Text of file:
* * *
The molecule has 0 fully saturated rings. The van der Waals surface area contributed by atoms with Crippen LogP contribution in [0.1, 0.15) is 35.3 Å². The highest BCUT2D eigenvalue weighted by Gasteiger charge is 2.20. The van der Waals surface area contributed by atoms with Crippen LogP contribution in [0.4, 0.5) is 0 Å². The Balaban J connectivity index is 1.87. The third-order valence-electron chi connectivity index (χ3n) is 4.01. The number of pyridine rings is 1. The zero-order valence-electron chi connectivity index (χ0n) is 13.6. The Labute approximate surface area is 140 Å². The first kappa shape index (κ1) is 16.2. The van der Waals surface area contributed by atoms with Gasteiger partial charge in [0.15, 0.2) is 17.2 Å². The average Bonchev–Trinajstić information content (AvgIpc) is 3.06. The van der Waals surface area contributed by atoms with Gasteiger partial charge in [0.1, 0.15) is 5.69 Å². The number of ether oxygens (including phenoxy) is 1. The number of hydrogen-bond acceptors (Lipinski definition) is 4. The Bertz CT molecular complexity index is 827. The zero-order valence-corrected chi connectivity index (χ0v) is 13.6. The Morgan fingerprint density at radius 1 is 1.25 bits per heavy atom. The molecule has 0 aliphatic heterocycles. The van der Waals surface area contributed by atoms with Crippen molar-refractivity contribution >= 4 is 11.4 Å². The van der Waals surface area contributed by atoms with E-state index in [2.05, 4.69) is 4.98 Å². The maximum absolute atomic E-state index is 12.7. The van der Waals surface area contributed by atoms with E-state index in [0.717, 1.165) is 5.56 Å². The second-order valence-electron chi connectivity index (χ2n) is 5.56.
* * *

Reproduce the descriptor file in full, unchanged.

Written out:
The molecule has 0 fully saturated rings. The van der Waals surface area contributed by atoms with Crippen LogP contribution in [0.1, 0.15) is 35.3 Å². The highest BCUT2D eigenvalue weighted by Gasteiger charge is 2.20. The van der Waals surface area contributed by atoms with Crippen LogP contribution in [0.4, 0.5) is 0 Å². The Balaban J connectivity index is 1.87. The third-order valence-electron chi connectivity index (χ3n) is 4.01. The number of pyridine rings is 1. The zero-order valence-electron chi connectivity index (χ0n) is 13.6. The Labute approximate surface area is 140 Å². The first kappa shape index (κ1) is 16.2. The van der Waals surface area contributed by atoms with Gasteiger partial charge in [0.15, 0.2) is 17.2 Å². The average Bonchev–Trinajstić information content (AvgIpc) is 3.06. The van der Waals surface area contributed by atoms with Gasteiger partial charge in [0.1, 0.15) is 5.69 Å². The number of ether oxygens (including phenoxy) is 1. The number of hydrogen-bond acceptors (Lipinski definition) is 4. The Bertz CT molecular complexity index is 827. The zero-order valence-corrected chi connectivity index (χ0v) is 13.6. The Morgan fingerprint density at radius 1 is 1.25 bits per heavy atom. The molecule has 0 aliphatic heterocycles. The van der Waals surface area contributed by atoms with Crippen molar-refractivity contribution >= 4 is 11.4 Å². The van der Waals surface area contributed by atoms with E-state index in [2.05, 4.69) is 4.98 Å². The maximum absolute atomic E-state index is 12.7. The van der Waals surface area contributed by atoms with E-state index in [0.717, 1.165) is 5.56 Å². The second-order valence-electron chi connectivity index (χ2n) is 5.56.